This protocol is responsible for verifying the correct delivery of data to its destination. TCP adds support to detect errors or lost data and to trigger retransmission until data is correctly and completely received at the destination.
HyperText Transport Protocol (HTTP)
This is a protocol that sits atop TCP/IP (the combined TCP and IP protocols). Originally designed for browser-to-Web-server communication, it is based on a request-response paradigm and is used by a VoiceXML interpreter to communicate with a document server.
Common Gateway Interface (CGI)
This is a protocol for integrating dynamic Web page services with an HTTP Web server.
Java Server Pages (JSP)
A language for embedding server-side Java code into pages served by a JSP-enabled HTTP Web server.
Active Server Pages (ASP)
Microsoft's answer to JSP.
Hypertext Preprocessor (PHP)
PHP is a widely-used general-purpose scripting language that is especially suited for Web development and can be embedded into HTML.
Document Type Definition (DTD)
XML markup declarations that define the structure and other properties of a class of XML documents.
Extensible Stylesheet Language Transformations (XSLT)
An XML document that specifies how to transform another XML document into yet a third.
A way to specify the scope of names in an XML document.
Voice services Automatic Speech Recognition (ASR)
A system that listens to an audio stream containing human speech and produces a symbol representation of that speech. This can be implemented in either hardware, software, or some combination.
A system that takes a symbolic representation of speech (i.e. text) and renders it as audio.
Speaker Verification / Authentication
A technology that discerns how different people say the same words. This "voice printing" can be used to ensure a caller is who he says he is.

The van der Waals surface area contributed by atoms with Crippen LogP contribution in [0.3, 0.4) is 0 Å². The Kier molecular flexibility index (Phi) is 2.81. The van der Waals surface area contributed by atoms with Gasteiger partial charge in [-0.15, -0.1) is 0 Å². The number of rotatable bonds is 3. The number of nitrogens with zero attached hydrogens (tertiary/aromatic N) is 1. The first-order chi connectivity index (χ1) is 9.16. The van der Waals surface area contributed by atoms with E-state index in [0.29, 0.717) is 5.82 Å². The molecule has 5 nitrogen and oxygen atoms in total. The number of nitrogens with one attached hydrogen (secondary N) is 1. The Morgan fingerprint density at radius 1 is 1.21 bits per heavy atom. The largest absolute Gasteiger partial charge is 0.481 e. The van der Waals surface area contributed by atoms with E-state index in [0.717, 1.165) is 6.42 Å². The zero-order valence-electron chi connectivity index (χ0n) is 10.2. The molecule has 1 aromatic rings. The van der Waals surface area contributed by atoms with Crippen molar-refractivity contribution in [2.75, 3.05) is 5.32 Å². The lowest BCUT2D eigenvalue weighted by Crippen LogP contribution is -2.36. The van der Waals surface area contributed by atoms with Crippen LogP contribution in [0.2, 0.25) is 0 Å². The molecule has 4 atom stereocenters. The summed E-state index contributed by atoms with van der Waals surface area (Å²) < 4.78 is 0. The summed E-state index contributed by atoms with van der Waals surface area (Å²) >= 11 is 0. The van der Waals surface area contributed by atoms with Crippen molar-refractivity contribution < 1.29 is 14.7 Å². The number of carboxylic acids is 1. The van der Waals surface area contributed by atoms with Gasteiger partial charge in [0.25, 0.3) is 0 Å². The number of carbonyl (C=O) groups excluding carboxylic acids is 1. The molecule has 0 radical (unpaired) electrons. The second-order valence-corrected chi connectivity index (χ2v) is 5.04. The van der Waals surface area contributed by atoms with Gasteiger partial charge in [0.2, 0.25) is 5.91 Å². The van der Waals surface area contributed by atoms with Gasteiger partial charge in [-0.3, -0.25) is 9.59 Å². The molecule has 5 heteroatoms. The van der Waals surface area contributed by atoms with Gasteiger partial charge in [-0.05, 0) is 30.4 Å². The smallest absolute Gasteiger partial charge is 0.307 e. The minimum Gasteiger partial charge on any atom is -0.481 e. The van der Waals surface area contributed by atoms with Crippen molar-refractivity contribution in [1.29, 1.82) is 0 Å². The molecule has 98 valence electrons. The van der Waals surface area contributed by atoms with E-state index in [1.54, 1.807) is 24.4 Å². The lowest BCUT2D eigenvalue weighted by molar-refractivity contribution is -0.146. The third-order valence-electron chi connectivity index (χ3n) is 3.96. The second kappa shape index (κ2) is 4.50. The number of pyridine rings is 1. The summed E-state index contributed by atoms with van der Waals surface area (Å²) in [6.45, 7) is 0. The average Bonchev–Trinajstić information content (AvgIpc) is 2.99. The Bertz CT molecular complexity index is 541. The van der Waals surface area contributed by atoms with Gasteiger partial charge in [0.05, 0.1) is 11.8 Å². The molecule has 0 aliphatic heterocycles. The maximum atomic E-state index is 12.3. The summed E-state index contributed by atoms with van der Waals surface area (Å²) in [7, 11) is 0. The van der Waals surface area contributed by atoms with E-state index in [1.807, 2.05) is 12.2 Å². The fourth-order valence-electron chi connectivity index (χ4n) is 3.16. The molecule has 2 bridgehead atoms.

Form Interpretation Algorithm (FIA)
The FIA is an integral part of VoiceXML. It is the logic that drives the interaction between a user and a VoiceXML form (or menu). It controls how variables are initialized, when to enter and leave a form, which items to visit in a form, and other form related logic. For a complete description of the language see Appendix C, "Form Interpretation Algorithm," on page 430.
1.3.3 More resources
There is a growing community of VoiceXML sites on the Web. The best jump-off point is http://www.voicexml.org. This is where you can find the most recent Specification, as well as numerous links to other companies and websites.
While we have made an effort to keep this book as vender-neutral as possible, if you want to start working with VoiceXML, you'll need to use one of the freely available products. Here are a few pointers.
VoiceGenie makes a VoiceXML platform. They have two developer boxes that you can call into to test your applications. This service is free, but the call is a toll-call to Toronto. You will need to create a login.
Voxeo is a voice-hosting service. They provide a toll-free developer system that you can call into to test your applications. This service is free. You will need to create a login.
IBM's WebSphere product is VoiceXML enabled. They provide a free download of their WebSphere Voice Server SDK 2.0 and the WebSphere Voice Toolkit 2.0. These two products comprise a speech-server and a VoiceXML development environment (a full-fledged VoiceXML IDE) that you can run entirely on your desktop machine (CPU permitting).
This is Nuance's developer site. Here you can download developer licensed versions of Nuance 8, their main ASR product, Vocalizer, their TTS product, and V-Builder, their VoiceXML IDE. Once installed, these components allow you to write and test VoiceXML on your desktop PC. These are free downloads. You may need to create a login. You may need to download the NT patch from this Nuance website for Vocalizer.
This is the main page for the OpenVXI project, originally started in the Carnegie Mellon University speech research group, then taken over by SpeechWorks, Inc. (http://www.speechworks.com). OpenVXI is an open-source VoiceXML interpreter.
HeyAnita is a voice-hosting service. They provide a toll-free developer system that you can call into to test your applications. This service is free. You will need to create a login.
Telera is a VoiceXML platform company. They provide a toll-free developer system that you can call into to test your applications. This service is free. You will need to create a login.